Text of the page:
1st read of DS18S20 temp sensor is wrong

My project includes a transmitter with 4 buttons. When any one of these buttons is pressed, my code reads a temp sensor and then starts a generator. I've posted just the temp reading portion of my code below. The rest of the works fine once the temp is read correctly.

When I plug in my usb cable the first time and hit a Tx button, the temp is always read as 185. When I press the button immediately after, the temp reads correctly. This website is the source for the temp reader code I'm using. I don't fully understand it, but I'm trying to. How do I get rid of the errant first temp reading?

/*
reads the temp sensor when a button on the Tx is pressed
*/

// OneWire used to read DS18S20 temp sensor
#include <OneWire.h>

// inputs from Rx
int VtFromRx = 12;
int buttonAFromRx = 11;
int buttonBFromRx = 10;
int buttonCFromRx = 9;
int buttonDFromRx = 8;

// other devices
int tempSensor = 13;

//Temperature chip i/o
OneWire ds(tempSensor);
float tempGen = 60;

void setup() {
  Serial.begin(9600);
  
  pinMode(VtFromRx, INPUT);
  pinMode(buttonAFromRx, INPUT);
  pinMode(buttonBFromRx, INPUT);
  pinMode(buttonCFromRx, INPUT);
  pinMode(buttonDFromRx, INPUT);
  
  pinMode(tempSensor, INPUT);
  
  Serial.println("setup complete");
}

void loop() {
  
  // read the inputs from the key fob
  int readVtFromRx = digitalRead(VtFromRx);
  int readButtonAFromRx = digitalRead(buttonAFromRx);
  int readButtonBFromRx = digitalRead(buttonBFromRx);
  int readButtonCFromRx = digitalRead(buttonCFromRx);
  int readButtonDFromRx = digitalRead(buttonDFromRx);
      
  if (readVtFromRx == HIGH){     //this line checks to see if any button was pushed
    Serial.println("");
    Serial.print("---- Some button was pushed ---- ");
    tempGen = getTemp();
    Serial.println(tempGen);
    
    if (readButtonAFromRx == HIGH){
      tempGen = getTemp();
      Serial.println("-- A was pushed --");
      Serial.print("The temp is ");
      Serial.println(tempGen);
    }
    
    if (readButtonBFromRx == HIGH){
      Serial.println("-- B was pushed --");
    }
    
    if (readButtonCFromRx == HIGH){
      Serial.println("-- C was pushed --");
    }
    
    if (readButtonDFromRx == HIGH){
      Serial.println("-- D was pushed --");
    }
      
  }
  delay(200);
}

float getTemp(){
//returns the temperature from one DS18S20 in DEG Fahrenheit

byte data[12];
byte addr[8];

if ( !ds.search(addr)) {
//no more sensors on chain, reset search
ds.reset_search();
return -1000;
}

if ( OneWire::crc8( addr, 7) != addr[7]) {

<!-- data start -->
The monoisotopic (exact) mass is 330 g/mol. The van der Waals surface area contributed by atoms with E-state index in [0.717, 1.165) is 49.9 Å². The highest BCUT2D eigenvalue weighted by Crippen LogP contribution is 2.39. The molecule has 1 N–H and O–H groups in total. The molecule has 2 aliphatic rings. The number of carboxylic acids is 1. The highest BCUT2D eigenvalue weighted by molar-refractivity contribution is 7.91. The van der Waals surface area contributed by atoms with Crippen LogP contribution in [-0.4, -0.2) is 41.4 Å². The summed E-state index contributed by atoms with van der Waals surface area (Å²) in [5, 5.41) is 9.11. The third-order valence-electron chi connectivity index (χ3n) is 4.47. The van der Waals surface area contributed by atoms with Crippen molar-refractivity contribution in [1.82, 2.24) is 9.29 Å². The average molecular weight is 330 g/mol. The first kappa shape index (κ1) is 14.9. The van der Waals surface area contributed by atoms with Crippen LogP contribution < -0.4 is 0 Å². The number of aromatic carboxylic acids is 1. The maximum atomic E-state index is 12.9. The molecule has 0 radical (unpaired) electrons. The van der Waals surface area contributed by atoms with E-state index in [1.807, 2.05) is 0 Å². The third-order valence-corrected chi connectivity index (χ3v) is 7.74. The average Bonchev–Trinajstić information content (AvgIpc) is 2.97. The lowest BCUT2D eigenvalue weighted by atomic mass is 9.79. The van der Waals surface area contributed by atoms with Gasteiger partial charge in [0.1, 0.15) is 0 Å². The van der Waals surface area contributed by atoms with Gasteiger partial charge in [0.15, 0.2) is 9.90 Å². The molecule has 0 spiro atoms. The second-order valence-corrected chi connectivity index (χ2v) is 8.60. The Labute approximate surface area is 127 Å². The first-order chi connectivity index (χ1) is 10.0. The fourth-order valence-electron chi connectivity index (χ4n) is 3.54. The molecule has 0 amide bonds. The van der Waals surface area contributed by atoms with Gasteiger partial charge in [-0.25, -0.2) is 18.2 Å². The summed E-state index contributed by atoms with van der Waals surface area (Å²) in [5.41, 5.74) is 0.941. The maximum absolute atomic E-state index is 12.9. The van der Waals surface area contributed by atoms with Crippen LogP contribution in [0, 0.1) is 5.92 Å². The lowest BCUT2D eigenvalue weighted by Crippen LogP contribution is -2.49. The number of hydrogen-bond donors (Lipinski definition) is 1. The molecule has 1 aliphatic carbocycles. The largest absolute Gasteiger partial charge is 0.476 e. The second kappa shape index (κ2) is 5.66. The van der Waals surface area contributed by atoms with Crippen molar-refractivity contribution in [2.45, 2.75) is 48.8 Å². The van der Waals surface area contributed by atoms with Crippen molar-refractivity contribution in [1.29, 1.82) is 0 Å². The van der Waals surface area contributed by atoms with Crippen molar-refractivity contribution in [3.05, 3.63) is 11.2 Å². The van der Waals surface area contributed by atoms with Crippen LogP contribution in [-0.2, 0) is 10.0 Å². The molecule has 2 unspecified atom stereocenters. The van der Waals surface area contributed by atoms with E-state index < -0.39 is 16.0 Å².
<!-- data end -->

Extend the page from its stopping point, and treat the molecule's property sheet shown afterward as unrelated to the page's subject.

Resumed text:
Serial.println("CRC is not valid!");
return -1000;
}

if ( addr[0] != 0x10 && addr[0] != 0x28) {
Serial.print("Device is not recognized");
return -1000;
}

ds.reset();
ds.select(addr);
ds.write(0x44,1); // start conversion, with parasite power on at the end

byte present = ds.reset();
ds.select(addr);
ds.write(0xBE); // Read Scratchpad

for (int i = 0; i < 9; i++) { // we need 9 bytes
data[i] = ds.read();
}

ds.reset_search();

byte MSB = data[1];
byte LSB = data[0];

float tempRead = ((MSB << 8) | LSB); //using two's compliment
float TemperatureSumC = tempRead / 16;
float TemperatureSumF = TemperatureSumC * 9/5 + 32;

return TemperatureSumF;
}

Here's what the serial output looks like for a sequence of 5 button pushes:

Normally you should check the CRC == data[8] after reading

Check out the Dallas Temperature Control Library (google is your friend)

ds.write(0x44,1); // start conversion, with parasite power on at the end

The important word in the comment is start. You aren't giving the device time to finish the conversion so the first time through you get rubbish.
If you have the resolution set to 12 bits (I think that's the default), it takes 750 milliseconds to do the conversion. I give it 800 just to be sure:

ds.write(0x44,1); // start conversion, with parasite power on at the end
delay(800);

Pete

robtillaart:
Normally you should check the CRC == data[8] after reading

Check out the Dallas Temperature Control Library (google is your friend)

Thanks for the tip. I'm so new, I don't even know what to Google. This helps.

el_supremo:

ds.write(0x44,1); // start conversion, with parasite power on at the end

The important word in the comment is start. You aren't giving the device time to finish the conversion so the first time through you get rubbish.
If you have the resolution set to 12 bits (I think that's the default), it takes 750 milliseconds to do the conversion. I give it 800 just to be sure:

ds.write(0x44,1); // start conversion, with parasite power on at the end

delay(800);




Pete

That makes sense, but I never would have thought of that. Thanks. I'll try it when I get home.

ticklechicken:

el_supremo:

ds.write(0x44,1); // start conversion, with parasite power on at the end

The important word in the comment is start. You aren't giving the device time to finish the conversion so the first time through you get rubbish.
If you have the resolution set to 12 bits (I think that's the default), it takes 750 milliseconds to do the conversion. I give it 800 just to be sure:

ds.write(0x44,1); // start conversion, with parasite power on at the end

delay(800);




Pete

That makes sense, but I never would have thought of that. Thanks. I'll try it when I get home.

I just got my code updated, and it works great. Thanks again.